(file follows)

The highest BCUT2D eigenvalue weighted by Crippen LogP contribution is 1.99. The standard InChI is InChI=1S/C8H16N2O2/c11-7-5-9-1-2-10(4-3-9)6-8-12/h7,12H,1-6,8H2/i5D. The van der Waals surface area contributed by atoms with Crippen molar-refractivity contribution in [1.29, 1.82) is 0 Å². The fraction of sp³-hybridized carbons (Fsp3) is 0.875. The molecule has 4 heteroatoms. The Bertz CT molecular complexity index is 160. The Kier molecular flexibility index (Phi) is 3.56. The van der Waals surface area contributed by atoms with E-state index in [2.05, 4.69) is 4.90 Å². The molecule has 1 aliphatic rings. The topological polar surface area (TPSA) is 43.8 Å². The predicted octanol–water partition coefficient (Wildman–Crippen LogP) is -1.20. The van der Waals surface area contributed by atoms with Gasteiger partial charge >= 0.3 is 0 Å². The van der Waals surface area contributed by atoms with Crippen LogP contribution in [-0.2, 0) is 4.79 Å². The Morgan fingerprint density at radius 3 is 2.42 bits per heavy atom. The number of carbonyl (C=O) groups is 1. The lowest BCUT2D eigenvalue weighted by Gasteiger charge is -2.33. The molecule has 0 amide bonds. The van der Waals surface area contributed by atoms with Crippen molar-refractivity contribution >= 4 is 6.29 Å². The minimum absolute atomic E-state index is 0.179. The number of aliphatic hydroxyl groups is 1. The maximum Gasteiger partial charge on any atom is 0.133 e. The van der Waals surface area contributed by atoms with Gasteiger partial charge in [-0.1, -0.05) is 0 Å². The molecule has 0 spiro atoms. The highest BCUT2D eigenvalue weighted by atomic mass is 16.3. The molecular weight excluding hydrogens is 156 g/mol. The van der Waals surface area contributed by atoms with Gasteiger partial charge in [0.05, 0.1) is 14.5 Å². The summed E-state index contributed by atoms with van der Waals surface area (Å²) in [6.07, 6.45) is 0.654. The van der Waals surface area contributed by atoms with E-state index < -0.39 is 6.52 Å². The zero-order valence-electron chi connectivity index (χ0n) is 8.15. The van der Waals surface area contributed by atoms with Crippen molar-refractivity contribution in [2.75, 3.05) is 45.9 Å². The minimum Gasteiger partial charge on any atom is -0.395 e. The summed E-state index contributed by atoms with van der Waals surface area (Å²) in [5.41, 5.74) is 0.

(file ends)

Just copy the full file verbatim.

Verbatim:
The highest BCUT2D eigenvalue weighted by Crippen LogP contribution is 1.99. The standard InChI is InChI=1S/C8H16N2O2/c11-7-5-9-1-2-10(4-3-9)6-8-12/h7,12H,1-6,8H2/i5D. The van der Waals surface area contributed by atoms with Crippen molar-refractivity contribution in [1.29, 1.82) is 0 Å². The fraction of sp³-hybridized carbons (Fsp3) is 0.875. The molecule has 4 heteroatoms. The Bertz CT molecular complexity index is 160. The Kier molecular flexibility index (Phi) is 3.56. The van der Waals surface area contributed by atoms with E-state index in [2.05, 4.69) is 4.90 Å². The molecule has 1 aliphatic rings. The topological polar surface area (TPSA) is 43.8 Å². The predicted octanol–water partition coefficient (Wildman–Crippen LogP) is -1.20. The van der Waals surface area contributed by atoms with Gasteiger partial charge >= 0.3 is 0 Å². The van der Waals surface area contributed by atoms with Crippen LogP contribution in [-0.2, 0) is 4.79 Å². The Morgan fingerprint density at radius 3 is 2.42 bits per heavy atom. The number of carbonyl (C=O) groups is 1. The lowest BCUT2D eigenvalue weighted by Gasteiger charge is -2.33. The molecule has 0 amide bonds. The van der Waals surface area contributed by atoms with Crippen molar-refractivity contribution >= 4 is 6.29 Å². The minimum absolute atomic E-state index is 0.179. The number of aliphatic hydroxyl groups is 1. The maximum Gasteiger partial charge on any atom is 0.133 e. The van der Waals surface area contributed by atoms with Gasteiger partial charge in [-0.1, -0.05) is 0 Å². The molecule has 0 spiro atoms. The highest BCUT2D eigenvalue weighted by atomic mass is 16.3. The molecular weight excluding hydrogens is 156 g/mol. The van der Waals surface area contributed by atoms with Gasteiger partial charge in [0.05, 0.1) is 14.5 Å². The summed E-state index contributed by atoms with van der Waals surface area (Å²) in [6.07, 6.45) is 0.654. The van der Waals surface area contributed by atoms with E-state index < -0.39 is 6.52 Å². The zero-order valence-electron chi connectivity index (χ0n) is 8.15. The van der Waals surface area contributed by atoms with Crippen molar-refractivity contribution in [2.75, 3.05) is 45.9 Å². The minimum Gasteiger partial charge on any atom is -0.395 e. The summed E-state index contributed by atoms with van der Waals surface area (Å²) in [5.41, 5.74) is 0.